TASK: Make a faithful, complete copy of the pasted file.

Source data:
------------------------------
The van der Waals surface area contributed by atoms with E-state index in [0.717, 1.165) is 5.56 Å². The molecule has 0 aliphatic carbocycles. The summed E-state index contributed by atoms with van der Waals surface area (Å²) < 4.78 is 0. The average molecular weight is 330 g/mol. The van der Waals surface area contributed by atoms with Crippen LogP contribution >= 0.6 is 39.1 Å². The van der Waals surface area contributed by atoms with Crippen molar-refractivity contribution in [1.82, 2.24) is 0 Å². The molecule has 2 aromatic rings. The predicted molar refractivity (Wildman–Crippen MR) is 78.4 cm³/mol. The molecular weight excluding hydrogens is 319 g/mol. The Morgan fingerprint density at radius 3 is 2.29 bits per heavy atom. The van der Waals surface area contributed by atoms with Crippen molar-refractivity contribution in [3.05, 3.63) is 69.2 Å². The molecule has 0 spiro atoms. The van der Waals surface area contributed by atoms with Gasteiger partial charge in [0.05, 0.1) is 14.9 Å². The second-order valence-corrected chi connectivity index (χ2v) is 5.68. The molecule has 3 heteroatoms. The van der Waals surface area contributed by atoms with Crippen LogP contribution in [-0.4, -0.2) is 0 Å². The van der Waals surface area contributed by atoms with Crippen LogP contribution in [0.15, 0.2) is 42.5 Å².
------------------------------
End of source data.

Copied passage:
The van der Waals surface area contributed by atoms with E-state index in [0.717, 1.165) is 5.56 Å². The molecule has 0 aliphatic carbocycles. The summed E-state index contributed by atoms with van der Waals surface area (Å²) < 4.78 is 0. The average molecular weight is 330 g/mol. The van der Waals surface area contributed by atoms with Crippen LogP contribution >= 0.6 is 39.1 Å². The van der Waals surface area contributed by atoms with Crippen molar-refractivity contribution in [1.82, 2.24) is 0 Å². The molecule has 2 aromatic rings. The predicted molar refractivity (Wildman–Crippen MR) is 78.4 cm³/mol. The molecular weight excluding hydrogens is 319 g/mol. The Morgan fingerprint density at radius 3 is 2.29 bits per heavy atom. The van der Waals surface area contributed by atoms with Crippen molar-refractivity contribution in [3.05, 3.63) is 69.2 Å². The molecule has 0 spiro atoms. The van der Waals surface area contributed by atoms with Gasteiger partial charge in [0.05, 0.1) is 14.9 Å². The second-order valence-corrected chi connectivity index (χ2v) is 5.68. The molecule has 3 heteroatoms. The van der Waals surface area contributed by atoms with Crippen LogP contribution in [-0.4, -0.2) is 0 Å². The van der Waals surface area contributed by atoms with Crippen LogP contribution in [0.15, 0.2) is 42.5 Å².